Mostly, though, I had a rampant case of imposter syndrome. Despite having been officially diagnosed with postpartum anxiety, I still get the impression that people look at me and scoff, "You were totally fine when I saw you with the new baby. Don't exaggerate," or, "Whatever, I went through some postpartum shit, too. Everyone does. It's not that big a deal." And then I have to stop myself. Because you know what? Dismissing my own experience is just as bad as dismissing someone else's, which I would never purposefully do. Believe someone when they say they're hurting. Also, that diminishes the hard work that so many advocates have done to spread awareness about postpartum mood disorders. A bunch of the comments on my Scary Mommy article about postpartum anxiety were along the lines of, "Oh my god, this is me. I have this. I didn't even know it existed." And I remember what a relief it was when I discovered that's what I was experiencing, and that it could and would get better.

So I'm thrilled that I said yes, that I participated, and that I didn't inadvertently make a fool out of myself. They edited out some awkward parts (phew), along with some witty repartee and very sage advice from me (uh, not actually), and in the end, maybe it'll help even one person out there realize what's going on in her own life or a friend's life, and she'll get support. It's out there, it works, and then? It gets better.

SO much better.

The segment will be posted on YouTube tomorrow, so I'll update here with the link. In the meantime, here's a Fuzzy McBlurry shot of J.J. and me with the show's hosts:

Could you use support with anxiety or depression during your pregnancy or postpartum time? Trust me, you're not alone. Contact your OB and tell her/him you need the phone number of someone specializing in mood disorders. Have your partner or a friend make the initial call if you can't do it at the moment. Because, dude. You deserve to enjoy this time, and you can, and you will.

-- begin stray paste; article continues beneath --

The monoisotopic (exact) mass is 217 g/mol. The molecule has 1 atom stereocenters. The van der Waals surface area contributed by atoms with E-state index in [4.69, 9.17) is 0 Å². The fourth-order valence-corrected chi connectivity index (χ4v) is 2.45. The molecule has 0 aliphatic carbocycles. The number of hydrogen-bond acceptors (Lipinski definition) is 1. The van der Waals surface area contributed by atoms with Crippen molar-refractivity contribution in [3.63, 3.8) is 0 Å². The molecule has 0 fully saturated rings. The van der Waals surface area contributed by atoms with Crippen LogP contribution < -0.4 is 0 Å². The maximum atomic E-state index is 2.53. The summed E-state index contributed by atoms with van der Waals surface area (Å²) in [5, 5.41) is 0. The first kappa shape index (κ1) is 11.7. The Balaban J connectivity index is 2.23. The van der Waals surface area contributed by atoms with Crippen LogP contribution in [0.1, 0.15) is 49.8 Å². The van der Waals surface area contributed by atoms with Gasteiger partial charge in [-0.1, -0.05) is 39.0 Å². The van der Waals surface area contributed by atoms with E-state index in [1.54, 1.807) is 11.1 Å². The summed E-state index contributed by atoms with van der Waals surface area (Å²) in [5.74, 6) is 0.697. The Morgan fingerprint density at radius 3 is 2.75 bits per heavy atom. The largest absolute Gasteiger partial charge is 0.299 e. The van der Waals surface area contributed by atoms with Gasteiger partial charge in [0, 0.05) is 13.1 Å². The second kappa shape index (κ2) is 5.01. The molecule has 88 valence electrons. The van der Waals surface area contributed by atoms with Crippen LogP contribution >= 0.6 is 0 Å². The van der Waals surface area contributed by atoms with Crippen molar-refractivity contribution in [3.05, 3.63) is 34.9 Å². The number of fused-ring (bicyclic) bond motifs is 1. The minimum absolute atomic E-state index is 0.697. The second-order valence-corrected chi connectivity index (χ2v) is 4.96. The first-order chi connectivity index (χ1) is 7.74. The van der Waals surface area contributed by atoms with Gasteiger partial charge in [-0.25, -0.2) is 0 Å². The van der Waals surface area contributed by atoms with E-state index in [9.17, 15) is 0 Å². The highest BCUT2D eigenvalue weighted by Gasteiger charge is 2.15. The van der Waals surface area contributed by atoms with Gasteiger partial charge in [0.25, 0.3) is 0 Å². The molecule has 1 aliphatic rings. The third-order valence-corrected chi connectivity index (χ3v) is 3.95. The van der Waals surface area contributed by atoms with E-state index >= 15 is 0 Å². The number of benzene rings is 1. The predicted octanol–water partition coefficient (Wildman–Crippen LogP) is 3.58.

Monday, March 14, 2016

about that Etsy shop...

Almost every night lately, you can find me stationed at my kitchen counter, working on paintings for my new Etsy shop. Most people who hear this are like, "Wait, your what? You have a what, now?" Dude. Yes! An Etsy shop, where I sell my (get ready for randomness) watercolor paintings.

It seems totally random because it is. I started messing around with watercolors after a Pinterest binge one day in December, and I was instantly hooked. It was harder than I'd anticipated - learning how the colors work, how to get letters and sizing right, how to time everything so I don't get dry splotches and runny corners. I started posting my final results on Facebook and Instagram, and I got a few requests for custom paintings. And then a few more requests. And then I bit the bullet, asked my friend Tanya a slew of Etsy-logistics questions (her Etsy shop's been booming for years!), and created some listings in a shop that I named Primary Lights.